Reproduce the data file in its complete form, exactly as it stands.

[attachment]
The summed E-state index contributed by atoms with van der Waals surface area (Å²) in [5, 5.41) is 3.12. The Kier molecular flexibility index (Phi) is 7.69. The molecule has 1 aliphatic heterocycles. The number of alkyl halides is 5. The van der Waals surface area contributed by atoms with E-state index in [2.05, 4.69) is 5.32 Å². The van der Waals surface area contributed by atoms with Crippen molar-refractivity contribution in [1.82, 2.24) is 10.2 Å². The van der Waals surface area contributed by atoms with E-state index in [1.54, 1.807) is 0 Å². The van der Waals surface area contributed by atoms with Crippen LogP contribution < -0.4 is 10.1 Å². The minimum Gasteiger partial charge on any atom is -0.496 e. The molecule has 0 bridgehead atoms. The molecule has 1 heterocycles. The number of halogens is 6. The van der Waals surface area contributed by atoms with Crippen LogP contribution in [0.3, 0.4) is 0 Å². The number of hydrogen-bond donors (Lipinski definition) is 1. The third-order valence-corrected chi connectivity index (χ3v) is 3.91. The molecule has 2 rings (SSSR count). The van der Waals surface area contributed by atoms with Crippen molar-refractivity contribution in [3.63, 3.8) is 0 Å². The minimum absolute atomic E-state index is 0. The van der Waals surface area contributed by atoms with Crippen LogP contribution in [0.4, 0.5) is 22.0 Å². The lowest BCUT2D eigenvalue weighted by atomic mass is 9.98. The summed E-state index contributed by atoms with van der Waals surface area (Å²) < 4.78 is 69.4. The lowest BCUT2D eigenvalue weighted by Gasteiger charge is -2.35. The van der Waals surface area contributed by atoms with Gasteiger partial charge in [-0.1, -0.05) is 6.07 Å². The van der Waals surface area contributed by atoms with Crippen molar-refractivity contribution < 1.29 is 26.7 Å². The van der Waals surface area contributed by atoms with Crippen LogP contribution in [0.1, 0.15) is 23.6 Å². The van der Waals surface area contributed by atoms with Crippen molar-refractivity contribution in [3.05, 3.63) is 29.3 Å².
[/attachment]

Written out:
The summed E-state index contributed by atoms with van der Waals surface area (Å²) in [5, 5.41) is 3.12. The Kier molecular flexibility index (Phi) is 7.69. The molecule has 1 aliphatic heterocycles. The number of alkyl halides is 5. The van der Waals surface area contributed by atoms with E-state index in [2.05, 4.69) is 5.32 Å². The van der Waals surface area contributed by atoms with Crippen molar-refractivity contribution in [1.82, 2.24) is 10.2 Å². The van der Waals surface area contributed by atoms with E-state index in [1.54, 1.807) is 0 Å². The van der Waals surface area contributed by atoms with Crippen LogP contribution < -0.4 is 10.1 Å². The minimum Gasteiger partial charge on any atom is -0.496 e. The molecule has 0 bridgehead atoms. The molecule has 1 heterocycles. The number of halogens is 6. The van der Waals surface area contributed by atoms with Crippen LogP contribution in [0.3, 0.4) is 0 Å². The number of hydrogen-bond donors (Lipinski definition) is 1. The third-order valence-corrected chi connectivity index (χ3v) is 3.91. The molecule has 2 rings (SSSR count). The van der Waals surface area contributed by atoms with Crippen molar-refractivity contribution in [3.63, 3.8) is 0 Å². The minimum absolute atomic E-state index is 0. The van der Waals surface area contributed by atoms with Crippen LogP contribution in [0.4, 0.5) is 22.0 Å². The lowest BCUT2D eigenvalue weighted by atomic mass is 9.98. The summed E-state index contributed by atoms with van der Waals surface area (Å²) < 4.78 is 69.4. The lowest BCUT2D eigenvalue weighted by Gasteiger charge is -2.35. The van der Waals surface area contributed by atoms with Gasteiger partial charge in [-0.1, -0.05) is 6.07 Å². The van der Waals surface area contributed by atoms with Crippen molar-refractivity contribution < 1.29 is 26.7 Å². The van der Waals surface area contributed by atoms with Crippen LogP contribution in [0.1, 0.15) is 23.6 Å². The van der Waals surface area contributed by atoms with Crippen molar-refractivity contribution in [3.05, 3.63) is 29.3 Å².